Designing for end-users you don't have access to

9 Feb 2012 - 4:43am
4 years ago
5 replies
2104 reads
Henri Huttunen

Any practical tips on how to design in a user-centered manner for a part of your user base you just cannot get more than second-hand accounts for?

In addition to second-hand accounts we of course have access to event logs that record user behavior, but this tracking cannot be tied to a this elusive user group with any reliable accuracy (i.e. we know they're there, we just don't know which ones they are).

So this is a classic theory vs. practice problem, rooted in scarcity: in theory it should be so that everyone's interested in getting the design right and we can just walz in and do an interview, but in business practice it's not realistic to expect access to users with a lot of distance to the software provider (we're talking B2B software).

So, what are your experiences in this scenario?


9 Feb 2012 - 9:35am
Brian Mila

Yeah, that sucks.  If you have access to some SMEs they would be the best proxy.   Or possibly if you have a support group that handles customer complaints or something.   Try to find the interaction points your desired user base has with others and go after those.  You wont get real accurate data, but you may be able to get at some pain points.   Good luck, thats a tough position to be in. 

9 Feb 2012 - 3:37pm

Perhaps you could reach out to the users via a survey or social features?

9 Feb 2012 - 4:32pm
Kristin Johnson

I'm in the same boat as you with an upcoming project. Here are some things we've been doing to get insight:

1) Find industry journal articles, surveys, and other sources of professional insight for this group and comb through for goals, behaviors and attitudes as they apply to your specific project.

2) Evaluate third-party sites and services (when they're accessible) and extrapolate the user needs from the features provided (this, of course, assumes that these sites have done their own research and haven't just thrown things together :)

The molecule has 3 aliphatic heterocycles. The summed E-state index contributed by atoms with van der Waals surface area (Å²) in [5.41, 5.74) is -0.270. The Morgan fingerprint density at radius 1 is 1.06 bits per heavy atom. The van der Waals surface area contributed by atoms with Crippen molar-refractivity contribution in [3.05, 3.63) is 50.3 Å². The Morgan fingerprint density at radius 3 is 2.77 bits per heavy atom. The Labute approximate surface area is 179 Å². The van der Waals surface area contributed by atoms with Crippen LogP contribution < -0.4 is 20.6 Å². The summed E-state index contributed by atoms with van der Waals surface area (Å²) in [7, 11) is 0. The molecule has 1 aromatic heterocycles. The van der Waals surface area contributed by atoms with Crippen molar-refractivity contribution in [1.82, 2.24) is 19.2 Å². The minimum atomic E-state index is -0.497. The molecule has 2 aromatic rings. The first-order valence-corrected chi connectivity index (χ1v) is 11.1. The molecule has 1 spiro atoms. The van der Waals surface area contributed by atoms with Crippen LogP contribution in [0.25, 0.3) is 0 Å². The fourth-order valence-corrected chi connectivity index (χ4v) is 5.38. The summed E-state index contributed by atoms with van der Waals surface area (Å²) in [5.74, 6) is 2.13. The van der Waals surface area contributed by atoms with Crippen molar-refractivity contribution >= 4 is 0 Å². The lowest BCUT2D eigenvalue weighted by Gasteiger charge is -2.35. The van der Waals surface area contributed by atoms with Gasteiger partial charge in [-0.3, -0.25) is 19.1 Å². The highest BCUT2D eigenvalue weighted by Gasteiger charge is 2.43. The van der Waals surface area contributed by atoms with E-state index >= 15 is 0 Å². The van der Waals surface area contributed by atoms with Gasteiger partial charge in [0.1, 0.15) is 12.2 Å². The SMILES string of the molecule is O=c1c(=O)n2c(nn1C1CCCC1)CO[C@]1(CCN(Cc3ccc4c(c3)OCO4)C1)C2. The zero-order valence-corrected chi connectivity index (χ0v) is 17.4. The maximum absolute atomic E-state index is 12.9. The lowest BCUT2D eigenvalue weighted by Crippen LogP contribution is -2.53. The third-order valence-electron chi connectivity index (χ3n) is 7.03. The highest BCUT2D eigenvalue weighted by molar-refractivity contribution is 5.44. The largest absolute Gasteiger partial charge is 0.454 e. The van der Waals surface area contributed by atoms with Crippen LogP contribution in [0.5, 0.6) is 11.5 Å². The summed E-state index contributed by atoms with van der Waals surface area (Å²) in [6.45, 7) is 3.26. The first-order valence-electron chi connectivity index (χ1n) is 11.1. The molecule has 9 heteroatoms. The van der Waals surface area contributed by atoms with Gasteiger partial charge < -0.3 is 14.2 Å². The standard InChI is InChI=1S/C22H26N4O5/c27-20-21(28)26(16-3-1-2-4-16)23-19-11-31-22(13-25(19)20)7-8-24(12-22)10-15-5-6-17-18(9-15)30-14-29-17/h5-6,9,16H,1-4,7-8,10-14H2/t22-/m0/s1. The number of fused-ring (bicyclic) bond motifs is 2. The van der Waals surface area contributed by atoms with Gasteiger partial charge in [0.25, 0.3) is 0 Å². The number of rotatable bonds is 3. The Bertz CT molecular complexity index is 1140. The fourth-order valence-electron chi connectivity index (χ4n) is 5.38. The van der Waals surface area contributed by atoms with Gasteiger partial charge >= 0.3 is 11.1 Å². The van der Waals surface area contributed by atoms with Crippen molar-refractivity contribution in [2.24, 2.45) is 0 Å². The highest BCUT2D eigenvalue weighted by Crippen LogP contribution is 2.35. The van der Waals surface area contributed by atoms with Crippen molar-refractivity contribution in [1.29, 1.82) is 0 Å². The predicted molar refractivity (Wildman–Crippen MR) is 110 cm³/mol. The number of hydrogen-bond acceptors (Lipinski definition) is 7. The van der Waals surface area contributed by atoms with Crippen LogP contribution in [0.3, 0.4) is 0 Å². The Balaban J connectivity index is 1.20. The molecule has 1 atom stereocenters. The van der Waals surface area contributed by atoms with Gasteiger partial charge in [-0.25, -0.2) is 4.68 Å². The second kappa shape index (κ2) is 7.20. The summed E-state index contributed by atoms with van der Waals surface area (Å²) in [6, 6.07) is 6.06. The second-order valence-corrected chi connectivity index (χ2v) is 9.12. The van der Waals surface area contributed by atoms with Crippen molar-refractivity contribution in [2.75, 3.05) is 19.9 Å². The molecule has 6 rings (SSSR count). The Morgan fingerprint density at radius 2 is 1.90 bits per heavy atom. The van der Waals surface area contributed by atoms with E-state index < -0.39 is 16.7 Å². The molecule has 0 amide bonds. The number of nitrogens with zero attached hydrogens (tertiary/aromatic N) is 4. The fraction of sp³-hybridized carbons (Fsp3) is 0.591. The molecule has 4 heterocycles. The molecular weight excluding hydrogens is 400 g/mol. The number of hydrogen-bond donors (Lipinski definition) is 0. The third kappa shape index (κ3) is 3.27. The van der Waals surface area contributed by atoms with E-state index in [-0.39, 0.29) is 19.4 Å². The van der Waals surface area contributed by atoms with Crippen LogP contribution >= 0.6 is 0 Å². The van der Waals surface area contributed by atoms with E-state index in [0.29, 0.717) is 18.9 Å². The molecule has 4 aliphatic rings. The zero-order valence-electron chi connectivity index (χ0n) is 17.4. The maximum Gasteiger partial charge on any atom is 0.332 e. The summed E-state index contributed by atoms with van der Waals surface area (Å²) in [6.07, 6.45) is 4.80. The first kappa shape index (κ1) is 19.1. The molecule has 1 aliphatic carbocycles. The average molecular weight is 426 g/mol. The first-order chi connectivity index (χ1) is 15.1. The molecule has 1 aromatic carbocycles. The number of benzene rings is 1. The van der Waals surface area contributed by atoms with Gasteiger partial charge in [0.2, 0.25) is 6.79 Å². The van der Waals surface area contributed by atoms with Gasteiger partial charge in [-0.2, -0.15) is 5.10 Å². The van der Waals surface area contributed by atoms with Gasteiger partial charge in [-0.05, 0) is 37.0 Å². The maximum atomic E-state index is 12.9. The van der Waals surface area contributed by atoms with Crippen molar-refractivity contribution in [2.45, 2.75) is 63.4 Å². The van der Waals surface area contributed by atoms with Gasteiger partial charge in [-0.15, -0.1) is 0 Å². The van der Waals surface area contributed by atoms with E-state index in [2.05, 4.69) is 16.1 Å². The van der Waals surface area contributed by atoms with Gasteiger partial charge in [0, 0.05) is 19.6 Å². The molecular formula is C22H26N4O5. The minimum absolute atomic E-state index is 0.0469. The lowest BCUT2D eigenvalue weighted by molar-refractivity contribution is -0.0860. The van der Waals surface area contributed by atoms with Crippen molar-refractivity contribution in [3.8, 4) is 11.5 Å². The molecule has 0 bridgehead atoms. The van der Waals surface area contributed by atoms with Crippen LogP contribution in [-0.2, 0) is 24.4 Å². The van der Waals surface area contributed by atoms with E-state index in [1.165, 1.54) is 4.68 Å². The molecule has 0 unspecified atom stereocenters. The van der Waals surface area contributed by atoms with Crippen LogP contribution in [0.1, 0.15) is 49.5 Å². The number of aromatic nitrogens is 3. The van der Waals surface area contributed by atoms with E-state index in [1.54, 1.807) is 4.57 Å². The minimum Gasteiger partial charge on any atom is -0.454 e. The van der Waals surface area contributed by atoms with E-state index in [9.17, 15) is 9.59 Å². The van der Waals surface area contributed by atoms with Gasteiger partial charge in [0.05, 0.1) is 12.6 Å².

3) Reach out to friends and family who may know of acquaintances who are in the same professional sphere. I also heard of someone using either Twitter or Linked In to pose a general question to the audience in question, and they were surprised the the number of responses they got. Another way to do this would be to post a brief survey/questionnaire with your most critical questions and include that link in your outbound communication and let them provide feedback that way.

Good luck. Let me know if you come up with other methods. I'd love to hear them.

10 Feb 2012 - 4:03am
Henri Huttunen

Thanks for all the replies! Glad to see I'm not alone with this. I'd imagine anyone who's ever battled in the trenches of UX "guerilla warfare" has come across this scenario at some point. We're getting good momentum going for UX in the company, but still have a ways to go before we can really apply all the good stuff. In a sense, we have to make it with "halved rations".

Right now our initial personas are built on internal stakeholder interviews, i.e., conjecture. We're expanding this to those users we do have access to, but according to our current understanding we are unlikely to get views on representatives of 50-60% of the user base.

The problem of access lies mostly in that the elusive group has a large share of corporate VIPs and senior management. Replies to online questionnaires and chances for personal interviews are all very scarce.

So perhaps I should rephrase the original question as "How to design emphatically for end-users using only desktop research?"

As a sidenote, resulting from the challenges faced in persona creation, I've noticed I'm thinking more and more about ways to quantify user interaction and behavior more granularly. So, in lack of personal access to the users, a UX performer would keep a very close eye on the information generated by what users do in the system and use a variety of statistical tools to analyze that information.

Sometimes, when I'm in my happy place, statistical analysis of our event logs confirms or disproves the conjectured behavior of our personas. 

10 Feb 2012 - 2:59pm
Kristin Johnson

Well, given the additional detail you provided, you could also try a goal-based approach. Obviously, you're going to have to guess at those goals ("I, Senior Manager of Group X, want to maintain my coveted reputation as an on-time, under-budget guy"). But if you got enough down as part of a brainstorm and then figured out which ones most directly impact your product/project, you could use those to shape the final direction.

And while you might not have access to a large swath of execs, you  must have some at your own company. Do whatever begging/borrowing/pleading you have to do to get 15 mins of face time with a few to validate your top (assumed) goals. (And think of the networking possibilities.)

I don't know if it's possible to use your existing metrics as another way to validate the goals...

Fun times. Stay brave. 


Syndicate content Get the feed